Many people nurture the mystical impression that noble intentions drive actions of governments pertinent to social welfare concerns.
Well, not in Myanmar’s case, where the former rulers opted for policies that resulted to a massive black hole in education.
From Wall Street Journal, (bold emphasis mine)
The University of Yangon was once one of Asia's best colleges. Today, abandoned buildings rot away on its overgrown campus, with some walkways deserted except for dogs.Its state of affairs embodies a crucial challenge for leaders as Myanmar opens to the outside world. The military junta that dominated the country for five decades all but destroyed the university system after a series of student protests convinced its leaders that schools were breeding grounds for dissent.But now that the lifting of most Western sanctions has paved the way for an expected wave of investment, companies are finding a nation largely bereft of skilled workers. Doctors and lawyers often lack up-to-date training, and other professions are desperately short of qualified staff with even basic critical-thinking skills, employers say.The lack of expertise in the country was sometimes used by military leaders as a justification for handing big business contracts to associates of the regime. A small number of Myanmar students went overseas to study. Only over the past year, since the military regime stepped down, has the government actively encouraged those educated abroad to return and share expertise.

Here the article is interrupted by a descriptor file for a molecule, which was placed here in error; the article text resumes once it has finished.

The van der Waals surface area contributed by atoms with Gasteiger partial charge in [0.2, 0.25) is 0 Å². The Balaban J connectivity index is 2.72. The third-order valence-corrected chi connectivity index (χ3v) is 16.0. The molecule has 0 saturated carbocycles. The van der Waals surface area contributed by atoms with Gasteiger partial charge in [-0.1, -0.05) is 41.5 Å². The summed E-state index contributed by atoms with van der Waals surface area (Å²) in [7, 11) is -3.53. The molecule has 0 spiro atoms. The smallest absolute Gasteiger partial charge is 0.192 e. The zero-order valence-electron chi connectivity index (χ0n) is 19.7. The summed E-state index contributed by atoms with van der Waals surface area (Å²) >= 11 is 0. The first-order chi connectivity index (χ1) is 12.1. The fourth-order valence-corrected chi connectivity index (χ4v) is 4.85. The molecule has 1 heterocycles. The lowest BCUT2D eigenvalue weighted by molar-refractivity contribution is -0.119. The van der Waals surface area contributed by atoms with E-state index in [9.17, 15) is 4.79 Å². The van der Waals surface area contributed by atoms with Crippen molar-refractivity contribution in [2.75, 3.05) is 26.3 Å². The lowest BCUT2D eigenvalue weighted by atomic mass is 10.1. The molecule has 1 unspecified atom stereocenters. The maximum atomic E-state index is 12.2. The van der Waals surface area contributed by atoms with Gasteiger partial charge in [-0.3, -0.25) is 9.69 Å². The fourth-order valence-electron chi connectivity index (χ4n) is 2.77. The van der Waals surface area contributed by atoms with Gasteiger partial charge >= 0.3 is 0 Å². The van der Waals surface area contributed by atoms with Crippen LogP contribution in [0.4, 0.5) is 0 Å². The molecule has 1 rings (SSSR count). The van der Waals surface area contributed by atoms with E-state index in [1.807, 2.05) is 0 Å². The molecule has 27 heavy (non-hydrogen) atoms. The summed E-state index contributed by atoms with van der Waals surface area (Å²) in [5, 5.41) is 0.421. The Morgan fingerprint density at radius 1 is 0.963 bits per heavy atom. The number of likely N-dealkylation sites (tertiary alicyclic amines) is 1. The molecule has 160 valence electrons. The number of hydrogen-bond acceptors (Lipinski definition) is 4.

Of course such policies reflected on the “rule of thumb” for politicians where the principal concern of politics has been about political control or political power.
The difference lies in the nature of political institutions in Myanmar. The ruling military junta relied on a regime whose power has been rooted on ignorance and fear rather than from getting the consent of the governed. So the curtailment of dissent was then seen as a political imperative.
In addition, the past regime profited from society’s ignorance through the “justification for handing big business” or by awarding economic opportunities to favored network of families, friends or allies: cronyism in socialist clothing.
But all these have backfired.
Compounded by the snowballing opposition to the military junta, eventually the military junta was forced into a referendum that transformed Myanmar’s politics into a presidential republic with a bicameral legislature.
And thus, the pronounced turnaround in Myanmar’s political economy, through economic reform policies of liberalization.
The political and economic developments in Myanmar seem to be confirming the position held by the great Professor Ludwig von Mises (Liberalism p.46),
Only a group that can count on the consent of the governed can establish a lasting regime. Whoever wants to see the world governed according to his own ideas must strive for dominion over men's minds. It is impossible, in the long run, to subject men against their will to a regime that they reject. Whoever tries to do so by force will ultimately come to grief, and the struggles provoked by his attempt will do more harm than the worst government based on the consent of the governed could ever do. Men cannot be made happy against their will.
For as long as economic liberalization will be the premier thrust, Myanmar looks like a promising compliment to ASEAN, whom likewise needs to have more economic freedom.